Well, I have three days to chill, so I’ll do that. I actually have more like 3-1/2 days, because everybody’s going to be gone as of noon, today, making a run for it for the last long weekend hurrah till the holidays. And we all know the holidays are no simple walk in the park, so do they even count as time off?

It’s all relative, of course. And things may be changing with my job, since my group got moved to a different organization. We’ll see how that goes. In the meantime, I’m submitting my resume for other jobs, not expecting much, but also not chasing after things. It never works out, when I chase. Plus, it’s exhausting.

So, this week is really for chilling out and giving myself some room to breathe. I can go out for walks down the road. Or I can stay in bed and read. Or I can sit around and watch movies all afternoon. Or I can spend extra time exercising, since I’ll have the time to spend. My choice. Time to take the pressure off, and just BE.

I got almost 10 hours of sleep, last night. Nothing short of a miracle, considering how little sleep I’ve been getting lately. I plan to get even more this weekend.

Onward.

The adventure continues.

Well, then, get some exercise. Move.

Bangkok traffic jam with cars and trucks and motorcycles all backed up below tram lines
Feeling a bit backed up, lately

I’ve been feeling a bit down, lately. Dragging. Drab. In pain. I’ve been having some tightness around my ribcage that really hurts when I laugh. I can’t remember doing anything to myself – – no recent injury. Just maybe sleeping on it wrong.

I’ve been feeling down, too. Just a low-level depression. The Catch-22 situation with my neuropsych — if I really go into great detail about how much help I need, then I get bumped down in the proverbial pecking order and end up stigmatized (and potentially looking at higher insurance rates, on down the line, if the current health coverage changes go through). But if I don’t enumerate all the different ways I need support, I can’t ask for it. Literally, it’s Catch-22.

I think I’ll read that book again. I think I read it years ago, and I need to read it again.

I really have to take matters into my own hand, in this regard. I’m not disabled enough to require outside help to function at a basic level. That can be arranged. I have the means to do that, and I have books and information at my disposal to expand my understanding about what’s going on. I need to just do that. Take matters into my own hands, and reach out to others for help with clarification.

I’ve signed up for some free online courses about the brain. I need to stagger then, so I’m only taking one at a time. I think I’m going to use those online courses — and access to the instructors — as a professional reference point. I’m not actually getting the kind of assistance I want from the NP I’m working with now, so I’ll branch out and cover myself in other ways.

As for my day-to-day, I need to get myself back on track. I haven’t been exercising as much as I should. I’ve been locked on target with some projects I’m working on — as frustrating as it is, my work situation is keeping me busy — and I’ve been sitting too much, moving too little. I have all-day workshops today and tomorrow, which I can easily do, just sitting down all day.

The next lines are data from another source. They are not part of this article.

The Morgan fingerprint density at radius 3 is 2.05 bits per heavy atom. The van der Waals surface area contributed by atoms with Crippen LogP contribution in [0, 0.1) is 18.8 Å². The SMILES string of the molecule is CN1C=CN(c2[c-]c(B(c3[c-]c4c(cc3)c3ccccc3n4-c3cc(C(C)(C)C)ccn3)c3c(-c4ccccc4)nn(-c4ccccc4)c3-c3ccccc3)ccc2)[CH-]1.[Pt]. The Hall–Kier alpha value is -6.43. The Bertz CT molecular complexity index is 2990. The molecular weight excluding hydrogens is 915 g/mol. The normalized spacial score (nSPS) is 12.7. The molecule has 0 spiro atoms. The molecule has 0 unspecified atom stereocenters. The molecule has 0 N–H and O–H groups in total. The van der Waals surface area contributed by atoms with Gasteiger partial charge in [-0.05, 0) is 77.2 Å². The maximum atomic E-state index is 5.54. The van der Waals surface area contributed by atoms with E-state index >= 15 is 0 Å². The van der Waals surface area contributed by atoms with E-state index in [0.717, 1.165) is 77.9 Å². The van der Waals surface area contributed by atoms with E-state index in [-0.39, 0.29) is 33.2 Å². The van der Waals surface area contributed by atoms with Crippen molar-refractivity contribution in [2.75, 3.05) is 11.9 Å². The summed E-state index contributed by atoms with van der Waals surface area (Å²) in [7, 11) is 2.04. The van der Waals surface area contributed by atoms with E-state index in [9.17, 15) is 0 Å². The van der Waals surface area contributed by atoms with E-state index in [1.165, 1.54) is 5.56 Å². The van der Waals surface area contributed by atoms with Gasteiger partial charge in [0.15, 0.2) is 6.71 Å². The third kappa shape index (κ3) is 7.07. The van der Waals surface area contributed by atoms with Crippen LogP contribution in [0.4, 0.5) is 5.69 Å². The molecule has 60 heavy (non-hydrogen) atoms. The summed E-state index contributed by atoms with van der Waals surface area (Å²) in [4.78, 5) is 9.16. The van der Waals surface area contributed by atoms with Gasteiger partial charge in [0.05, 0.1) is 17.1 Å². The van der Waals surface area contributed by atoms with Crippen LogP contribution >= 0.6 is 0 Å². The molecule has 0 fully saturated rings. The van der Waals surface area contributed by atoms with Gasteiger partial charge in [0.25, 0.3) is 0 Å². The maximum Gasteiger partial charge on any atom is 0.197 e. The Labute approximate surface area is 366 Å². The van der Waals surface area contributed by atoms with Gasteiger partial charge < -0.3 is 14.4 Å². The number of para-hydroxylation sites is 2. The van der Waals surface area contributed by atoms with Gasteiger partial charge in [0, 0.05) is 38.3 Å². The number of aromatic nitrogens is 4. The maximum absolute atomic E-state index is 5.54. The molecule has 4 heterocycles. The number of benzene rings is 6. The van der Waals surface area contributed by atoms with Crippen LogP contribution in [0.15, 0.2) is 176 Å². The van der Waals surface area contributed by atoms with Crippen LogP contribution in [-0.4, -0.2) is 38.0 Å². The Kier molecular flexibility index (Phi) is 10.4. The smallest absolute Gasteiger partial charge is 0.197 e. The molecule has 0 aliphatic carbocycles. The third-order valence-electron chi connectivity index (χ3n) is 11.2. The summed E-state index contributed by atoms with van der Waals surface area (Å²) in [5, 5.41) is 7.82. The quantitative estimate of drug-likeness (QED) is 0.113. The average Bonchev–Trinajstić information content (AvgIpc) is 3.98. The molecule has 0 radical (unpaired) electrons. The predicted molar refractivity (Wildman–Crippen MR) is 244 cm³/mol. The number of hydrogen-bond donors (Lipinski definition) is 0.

That’s no good. I need to get up and move on a regular basis. I have a lot of energy, and if I don’t move, that energy tends to “back up” like a lot of traffic trying to cram its way through a narrow space.

That can be fixed, though. I exercised more today than I have been, lately, and now I actually feel better. It’s amazing, how much a bit of movement will do — especially lifting weights. Even if they’re not very heavy, still, the motion and the resistance is good for me.

I’m also working from home today, so I can walk around the house while I’m on the phone. That’s the magic of a mobile phone — it’s mobile. Tomorrow, I can walk around, too. I just need to listen in, so I can walk around the building while I’m listening. It’s not hard. I just need to do it.

And so I will.

I’m feeling better better today about my future prospects than I have been, lately. I got plenty of sleep, last night (almost 9 hours), I did a full set of exercises, I had a good breakfast, and I’ve got a path forward charted for moving forward.

I believe I can trust myself, and that I have the ability to see where I’m falling short. I trust that I can research and reach out for ideas to address issues that arise. The main thing is really to keep on top of things. Take responsibility for myself. Do what I  know I need to do. And just keep moving on.

The world’s a big place with a lot of different options. I just need to make the most of the opportunities I have, keep focused on my end goals, look for opportunities, and keep moving forward.

Will the world step up and help me with my problems? Not if I don’t ask.

Do I need other people to help me at every turn? Sometimes yes. Sometimes no. The main thing is that I help myself, using what assistance I’ve gotten from others and the resources I have on hand.

I’m in a very fortunate situation, where I have the ability and the available resources (time, energy, attention, interest — even if money’s missing) to take care of myself. So, I’ll do that.

A new chapter is on the way, and I’m actually looking forward to what’s to come.

Ah, Groundhog Day…

I have a feeling I’ve been here before…

I’m not talking about the recent event when the behavior of a groundhog (or groundhogs, depending on your regional preference) determines our future. I’m talking about the movie,”Groundhog Day”  where Bill Murray’s character goes through the same day over and over and over again.